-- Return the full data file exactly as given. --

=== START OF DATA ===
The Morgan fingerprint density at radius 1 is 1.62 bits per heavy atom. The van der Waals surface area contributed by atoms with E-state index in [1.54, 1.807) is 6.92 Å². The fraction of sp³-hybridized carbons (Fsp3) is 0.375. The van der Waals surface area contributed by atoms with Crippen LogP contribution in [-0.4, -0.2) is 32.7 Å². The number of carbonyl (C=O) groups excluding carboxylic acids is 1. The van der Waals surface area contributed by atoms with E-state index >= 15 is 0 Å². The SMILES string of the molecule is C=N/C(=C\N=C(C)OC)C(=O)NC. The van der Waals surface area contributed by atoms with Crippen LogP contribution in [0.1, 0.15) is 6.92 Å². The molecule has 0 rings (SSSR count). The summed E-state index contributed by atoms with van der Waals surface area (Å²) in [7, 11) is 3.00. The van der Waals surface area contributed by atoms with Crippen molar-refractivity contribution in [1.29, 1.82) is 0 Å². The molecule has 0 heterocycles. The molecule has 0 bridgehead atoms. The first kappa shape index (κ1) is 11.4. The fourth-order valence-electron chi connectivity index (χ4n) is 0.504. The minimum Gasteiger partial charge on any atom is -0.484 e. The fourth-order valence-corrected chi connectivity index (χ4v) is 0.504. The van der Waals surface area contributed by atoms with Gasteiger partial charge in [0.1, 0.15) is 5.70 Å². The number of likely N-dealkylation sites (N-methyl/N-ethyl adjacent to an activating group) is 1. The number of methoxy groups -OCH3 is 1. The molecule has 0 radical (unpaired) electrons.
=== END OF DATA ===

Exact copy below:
The Morgan fingerprint density at radius 1 is 1.62 bits per heavy atom. The van der Waals surface area contributed by atoms with E-state index in [1.54, 1.807) is 6.92 Å². The fraction of sp³-hybridized carbons (Fsp3) is 0.375. The van der Waals surface area contributed by atoms with Crippen LogP contribution in [-0.4, -0.2) is 32.7 Å². The number of carbonyl (C=O) groups excluding carboxylic acids is 1. The van der Waals surface area contributed by atoms with E-state index >= 15 is 0 Å². The SMILES string of the molecule is C=N/C(=C\N=C(C)OC)C(=O)NC. The van der Waals surface area contributed by atoms with Crippen LogP contribution in [0.1, 0.15) is 6.92 Å². The molecule has 0 rings (SSSR count). The summed E-state index contributed by atoms with van der Waals surface area (Å²) in [7, 11) is 3.00. The van der Waals surface area contributed by atoms with Crippen molar-refractivity contribution in [1.29, 1.82) is 0 Å². The molecule has 0 heterocycles. The molecule has 0 bridgehead atoms. The first kappa shape index (κ1) is 11.4. The fourth-order valence-electron chi connectivity index (χ4n) is 0.504. The minimum Gasteiger partial charge on any atom is -0.484 e. The fourth-order valence-corrected chi connectivity index (χ4v) is 0.504. The van der Waals surface area contributed by atoms with Gasteiger partial charge in [0.1, 0.15) is 5.70 Å². The number of likely N-dealkylation sites (N-methyl/N-ethyl adjacent to an activating group) is 1. The number of methoxy groups -OCH3 is 1. The molecule has 0 radical (unpaired) electrons.